TWN Info Service on WTO and Trade Issues (Oct17/25)
31 October 2017
Third World Network
Impasse over AB selection process lingers on, US again criticised
Published in SUNS #8562 dated 27 October 2017

Geneva, 26 Oct (Kanaga Raja) - The impasse over the launch of the process for the selection of new Appellate Body (AB) members to fill current and upcoming vacancies on the Appellate Body continues with the United States again saying that it is not in a position to agree to the launch of this process until its concerns over the continued service of former AB members are addressed.

The impasse came at a regular meeting of the WTO Dispute Settlement Body (DSB) on 23 October during the discussions on Appellate Body matters, where several members criticised the US for not putting forward any proposals to address the concerns that it had raised.

This issue was also raised by members across all regions at an informal Heads of Delegations (HoD) meeting on 24 October, where, without naming the US, they called for strengthening the Dispute Settlement Understanding (DSU). (See SUNS #8561 dated 26 October 2017.)

The two AB members in question whose second four-year terms have expired or are expiring soon are Mr Ricardo Ramirez-Hernandez and Mr Peter Van den Bossche.

The second term of Mr Ramirez-Hernandez had already expired on 30 June. He is however continuing his work on the two ongoing appeals in which he is involved.

The second term of Mr Van den Bossche will expire on 11 December 2017.

Another vacancy pertains to Mr Hyun Chong Kim of South Korea who had tendered his resignation (with immediate effect) on 1 August prior to his appointment as a minister in the Korean government.

The European Union and a group of Latin American countries tabled revised proposals at the DSB meeting on 23 October in which they proposed that the DSB agree to launch the selection processes to replace Mr Ramirez- Hernandez, Mr Kim and Mr Van den Bossche.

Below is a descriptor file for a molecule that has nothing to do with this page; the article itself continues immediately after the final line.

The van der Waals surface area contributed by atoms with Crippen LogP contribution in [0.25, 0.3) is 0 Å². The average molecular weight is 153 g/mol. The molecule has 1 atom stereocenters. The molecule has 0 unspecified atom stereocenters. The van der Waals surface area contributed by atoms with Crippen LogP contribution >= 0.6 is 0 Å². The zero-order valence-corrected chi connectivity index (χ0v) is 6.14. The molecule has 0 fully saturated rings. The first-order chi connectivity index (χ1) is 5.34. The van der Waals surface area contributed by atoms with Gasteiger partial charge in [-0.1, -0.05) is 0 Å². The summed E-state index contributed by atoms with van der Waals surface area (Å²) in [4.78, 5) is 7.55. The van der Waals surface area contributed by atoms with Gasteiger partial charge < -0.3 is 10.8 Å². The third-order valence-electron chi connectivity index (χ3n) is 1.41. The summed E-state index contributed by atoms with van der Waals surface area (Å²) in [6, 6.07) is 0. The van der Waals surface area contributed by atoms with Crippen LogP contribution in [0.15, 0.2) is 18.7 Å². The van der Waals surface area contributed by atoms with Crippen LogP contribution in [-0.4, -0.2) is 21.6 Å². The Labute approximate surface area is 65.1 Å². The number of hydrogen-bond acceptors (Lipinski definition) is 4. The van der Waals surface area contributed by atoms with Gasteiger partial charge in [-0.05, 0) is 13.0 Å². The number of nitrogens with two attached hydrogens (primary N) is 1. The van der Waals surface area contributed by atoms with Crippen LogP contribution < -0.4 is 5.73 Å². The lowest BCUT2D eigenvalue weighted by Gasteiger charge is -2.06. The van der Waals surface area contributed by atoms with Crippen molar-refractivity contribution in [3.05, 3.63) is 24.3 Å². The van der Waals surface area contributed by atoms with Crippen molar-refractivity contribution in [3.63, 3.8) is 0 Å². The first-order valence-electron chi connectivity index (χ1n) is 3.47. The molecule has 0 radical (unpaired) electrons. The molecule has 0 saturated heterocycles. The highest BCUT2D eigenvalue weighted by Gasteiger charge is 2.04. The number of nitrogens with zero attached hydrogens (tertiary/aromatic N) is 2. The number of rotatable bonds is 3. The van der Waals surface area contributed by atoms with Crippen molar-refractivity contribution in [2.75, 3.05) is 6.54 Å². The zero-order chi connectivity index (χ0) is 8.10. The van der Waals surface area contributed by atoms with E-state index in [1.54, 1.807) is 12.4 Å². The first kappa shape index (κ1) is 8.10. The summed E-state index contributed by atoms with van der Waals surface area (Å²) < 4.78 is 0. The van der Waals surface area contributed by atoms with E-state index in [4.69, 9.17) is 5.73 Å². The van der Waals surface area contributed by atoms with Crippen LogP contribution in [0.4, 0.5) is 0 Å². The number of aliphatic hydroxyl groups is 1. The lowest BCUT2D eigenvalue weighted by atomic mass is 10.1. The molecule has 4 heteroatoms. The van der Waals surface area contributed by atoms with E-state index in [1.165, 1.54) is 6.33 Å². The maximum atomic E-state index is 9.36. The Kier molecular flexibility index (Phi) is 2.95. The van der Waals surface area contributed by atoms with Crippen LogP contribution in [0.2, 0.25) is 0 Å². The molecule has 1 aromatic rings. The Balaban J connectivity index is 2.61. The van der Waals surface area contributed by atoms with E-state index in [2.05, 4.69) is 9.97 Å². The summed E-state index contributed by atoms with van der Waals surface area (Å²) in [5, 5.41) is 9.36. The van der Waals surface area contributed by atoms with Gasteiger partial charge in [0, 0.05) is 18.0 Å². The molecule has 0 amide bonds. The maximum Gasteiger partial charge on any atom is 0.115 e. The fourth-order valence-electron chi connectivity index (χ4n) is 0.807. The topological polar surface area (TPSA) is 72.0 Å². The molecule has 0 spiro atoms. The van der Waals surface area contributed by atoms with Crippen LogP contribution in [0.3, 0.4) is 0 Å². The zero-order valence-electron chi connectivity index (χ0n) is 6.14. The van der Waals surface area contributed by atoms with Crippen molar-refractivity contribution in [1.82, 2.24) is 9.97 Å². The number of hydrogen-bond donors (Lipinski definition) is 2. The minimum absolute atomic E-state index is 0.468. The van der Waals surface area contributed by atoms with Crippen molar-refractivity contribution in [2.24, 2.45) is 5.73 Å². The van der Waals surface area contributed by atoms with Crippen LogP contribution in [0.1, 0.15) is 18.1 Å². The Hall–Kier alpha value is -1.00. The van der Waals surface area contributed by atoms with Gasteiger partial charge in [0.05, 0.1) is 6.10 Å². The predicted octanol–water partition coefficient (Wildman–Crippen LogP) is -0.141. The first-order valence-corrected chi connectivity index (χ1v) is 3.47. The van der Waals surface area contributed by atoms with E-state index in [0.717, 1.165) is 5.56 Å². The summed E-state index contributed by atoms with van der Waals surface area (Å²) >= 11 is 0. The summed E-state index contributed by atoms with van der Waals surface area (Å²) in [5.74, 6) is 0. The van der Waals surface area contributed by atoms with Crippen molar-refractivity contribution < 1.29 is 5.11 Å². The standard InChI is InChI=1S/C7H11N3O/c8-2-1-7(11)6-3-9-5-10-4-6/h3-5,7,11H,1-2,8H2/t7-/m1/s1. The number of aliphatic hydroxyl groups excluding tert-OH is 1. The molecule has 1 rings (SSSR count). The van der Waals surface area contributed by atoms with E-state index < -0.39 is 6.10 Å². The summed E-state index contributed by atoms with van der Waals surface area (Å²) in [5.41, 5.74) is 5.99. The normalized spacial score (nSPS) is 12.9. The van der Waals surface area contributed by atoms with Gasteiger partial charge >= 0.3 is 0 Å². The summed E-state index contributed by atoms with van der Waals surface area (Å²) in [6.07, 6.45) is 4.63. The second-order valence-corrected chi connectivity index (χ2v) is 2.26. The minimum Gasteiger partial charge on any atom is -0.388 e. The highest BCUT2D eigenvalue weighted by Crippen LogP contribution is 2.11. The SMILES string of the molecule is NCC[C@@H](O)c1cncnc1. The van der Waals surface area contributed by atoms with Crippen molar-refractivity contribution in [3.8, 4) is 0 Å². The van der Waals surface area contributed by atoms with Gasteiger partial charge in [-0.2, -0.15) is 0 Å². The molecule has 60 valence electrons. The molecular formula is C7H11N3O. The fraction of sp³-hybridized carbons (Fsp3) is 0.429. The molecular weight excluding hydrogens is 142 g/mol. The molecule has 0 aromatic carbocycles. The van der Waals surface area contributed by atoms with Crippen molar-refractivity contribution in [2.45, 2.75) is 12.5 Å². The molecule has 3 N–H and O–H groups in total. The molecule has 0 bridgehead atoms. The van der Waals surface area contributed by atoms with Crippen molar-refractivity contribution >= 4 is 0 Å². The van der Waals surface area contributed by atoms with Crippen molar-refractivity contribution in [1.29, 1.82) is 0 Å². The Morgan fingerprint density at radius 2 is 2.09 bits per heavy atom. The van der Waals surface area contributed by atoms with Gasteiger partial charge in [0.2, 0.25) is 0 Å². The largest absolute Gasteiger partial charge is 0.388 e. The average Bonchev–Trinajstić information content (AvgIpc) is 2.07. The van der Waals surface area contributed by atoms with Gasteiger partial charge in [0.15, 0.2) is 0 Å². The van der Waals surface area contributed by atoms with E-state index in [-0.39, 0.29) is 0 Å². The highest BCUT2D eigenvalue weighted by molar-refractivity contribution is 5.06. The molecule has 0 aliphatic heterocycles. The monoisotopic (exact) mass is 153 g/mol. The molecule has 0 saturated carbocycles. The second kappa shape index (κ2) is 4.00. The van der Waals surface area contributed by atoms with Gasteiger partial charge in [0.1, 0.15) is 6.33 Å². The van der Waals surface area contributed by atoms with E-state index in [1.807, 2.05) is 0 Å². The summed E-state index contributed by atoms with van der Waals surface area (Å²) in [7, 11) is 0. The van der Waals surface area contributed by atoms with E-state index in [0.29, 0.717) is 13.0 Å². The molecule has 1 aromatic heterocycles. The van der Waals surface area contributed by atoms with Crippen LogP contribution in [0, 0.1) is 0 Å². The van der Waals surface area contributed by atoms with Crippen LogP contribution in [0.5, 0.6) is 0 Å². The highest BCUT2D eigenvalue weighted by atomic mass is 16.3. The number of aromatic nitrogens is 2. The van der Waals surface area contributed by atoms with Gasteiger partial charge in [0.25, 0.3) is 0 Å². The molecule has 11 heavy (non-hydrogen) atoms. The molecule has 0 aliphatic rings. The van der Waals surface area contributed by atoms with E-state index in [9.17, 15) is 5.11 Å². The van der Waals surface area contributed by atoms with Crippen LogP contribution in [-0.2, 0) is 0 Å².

The EU proposal set a deadline of 24 November 2017 for Members to submit nominations of candidates and for the DSB to take a decision to appoint the three new AB members as soon as possible.

The proposal by the Latin American countries (Argentina, Brazil, Colombia, Chile, Guatemala, Mexico and Peru) set a deadline of 29 November 2017 for Members to submit their nominations of candidates, and for the DSB to take a decision to appoint the new AB members no later than at its regular meeting scheduled for February 2018.

According to trade officials, the Chair of the DSB, Ambassador Junichi Ihara of Japan, reported on the efforts to overcome the current impasse.

The Chair said that he held informal consultations with members, at both the political and technical level, in order to find a way forward to the current impasse.

However, there has been no noticeable development so far, he said.

The Chair urged the members to show more flexibility and creativity so that the selection processes could be launched as soon as possible.

The European Union and Mexico (for itself, Argentina, Brazil, Colombia, Chile, Guatemala, and Peru) then introduced their revised proposals for the launch of the selection processes.